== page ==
Wednesday, February 27, 2013
A Presbyterian Prayer Book? Something Like That.
I just finished reading through the 2 volume work originally crafted in 1867 by Charles W. Shields D.D., titled "The Book of Common Prayer As Amended by the Westminster Divines."
[The document can be found at Google Books. Follow this link: http://books.google.com/books?id=G33ZAAAAMAAJ&printsec=frontcover&source=gbs_ge_summary_r&cad=0#v=onepage&q&f=false]
The first volume looks to me to be simply the 1662 Book of Common Prayer with changes, or emendations some minor, and some clearly noticeable The changes came from some of the very theologians who worked on the Westminster Confession of Faith, and the "Directory for Publick Worship" a few years before.
In the second volume is where the the editor/author explains the history, background, and purpose of the work.The explanatory notes are a longish section, something of an apologia as to why Presbyterians get the Hives when it comes to prescribed forms of liturgy. Nevertheless, there were some interesting historical notes describing how poor and denuded had become Presbyterian "worship" by the 19th Century - quite a sad state of affairs. Then Shields (the author/editor) explains what brought the commission together, and how he came up with this "Presbyterian Prayer Book." A Presbyterian Prayer Book was never printed as such. Shields simply scraped it together from the documented "Exceptions" of the Westminster Divines (primary source), the Savoy Liturgy (Baxter) and the 1689 attempted revisions (secondary sources, to validate what he had picked up from the primary source). Quite an interesting read. In Shield's favor are his reasons for pulling together this work - he thinks it would help Presbyterians to worship better!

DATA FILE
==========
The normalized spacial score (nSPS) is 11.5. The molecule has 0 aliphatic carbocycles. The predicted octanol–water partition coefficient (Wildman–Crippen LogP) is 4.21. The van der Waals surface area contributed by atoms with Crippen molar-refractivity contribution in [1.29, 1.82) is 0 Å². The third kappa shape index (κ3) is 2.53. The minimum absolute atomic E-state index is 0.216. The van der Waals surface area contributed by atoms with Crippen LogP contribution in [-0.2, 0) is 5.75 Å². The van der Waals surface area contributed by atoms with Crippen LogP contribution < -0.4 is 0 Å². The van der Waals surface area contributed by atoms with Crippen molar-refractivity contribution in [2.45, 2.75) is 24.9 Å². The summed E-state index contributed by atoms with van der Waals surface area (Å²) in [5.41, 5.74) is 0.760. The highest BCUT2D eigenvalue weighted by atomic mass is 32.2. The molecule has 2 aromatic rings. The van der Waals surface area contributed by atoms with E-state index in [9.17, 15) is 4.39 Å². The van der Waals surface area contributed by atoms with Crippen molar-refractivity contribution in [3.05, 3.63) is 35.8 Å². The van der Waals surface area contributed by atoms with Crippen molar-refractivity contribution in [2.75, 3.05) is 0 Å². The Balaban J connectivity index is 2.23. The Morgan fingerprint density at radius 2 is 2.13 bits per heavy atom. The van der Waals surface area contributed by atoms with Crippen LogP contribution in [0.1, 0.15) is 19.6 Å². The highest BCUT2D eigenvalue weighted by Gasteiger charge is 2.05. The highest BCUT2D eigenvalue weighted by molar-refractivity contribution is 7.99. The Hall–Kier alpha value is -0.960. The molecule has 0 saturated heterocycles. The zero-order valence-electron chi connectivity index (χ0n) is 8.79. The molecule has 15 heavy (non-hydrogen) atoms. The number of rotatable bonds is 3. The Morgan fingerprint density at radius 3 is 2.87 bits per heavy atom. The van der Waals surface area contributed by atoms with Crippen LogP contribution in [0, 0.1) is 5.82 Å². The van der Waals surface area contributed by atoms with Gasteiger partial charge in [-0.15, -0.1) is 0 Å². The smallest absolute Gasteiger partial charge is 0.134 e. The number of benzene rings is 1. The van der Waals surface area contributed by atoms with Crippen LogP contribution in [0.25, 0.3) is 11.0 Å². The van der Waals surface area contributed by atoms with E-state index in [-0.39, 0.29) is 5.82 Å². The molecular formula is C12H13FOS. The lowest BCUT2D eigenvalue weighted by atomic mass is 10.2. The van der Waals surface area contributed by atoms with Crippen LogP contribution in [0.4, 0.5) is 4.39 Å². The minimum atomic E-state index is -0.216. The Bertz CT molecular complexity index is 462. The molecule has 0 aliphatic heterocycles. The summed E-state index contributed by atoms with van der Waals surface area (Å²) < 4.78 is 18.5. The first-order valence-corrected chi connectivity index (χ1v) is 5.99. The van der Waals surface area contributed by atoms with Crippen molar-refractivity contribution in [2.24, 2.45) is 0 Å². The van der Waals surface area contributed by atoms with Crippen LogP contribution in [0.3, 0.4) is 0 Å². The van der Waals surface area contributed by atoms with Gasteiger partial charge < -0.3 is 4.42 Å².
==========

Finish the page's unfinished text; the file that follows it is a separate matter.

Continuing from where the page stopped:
The value of Shields' work is to show three things: (1) The Scottish Presbyterian theologians were not adverse to the Book of Common Prayer, in and of itself. Their beef were toward certain papistical trends in it, and what they deemed as superstitions items. (2) The Scottish Church already had been using a set-form of liturgy and prayers, established by Knox. But to compromise with the Independents, they allowed them to formulate a "Directory" for public worship, and dispose of set-forms. In other words, it was the more Zwinglian party who stripped Presbyterian worship of set prayers, and liturgical forms. (3) Shields' reasoning for re-establishing a liturgy seem from my experiences to be correct and corrective. I recommend Shield's work, and would encourage Presbyterian ministers to obtain it, and think through its application and usefulness.
Along with the above work, I would also recommend a work that is something of a work-in-progress by a PCA minister, Patrick W. Curles. He has pulled together several resources in his version of the "Book of Common Worship" that is quite useful. You can order it here: http://www.lulu.com/shop/patrick-curles/book-of-common-worship/hardcover/product-3311050.html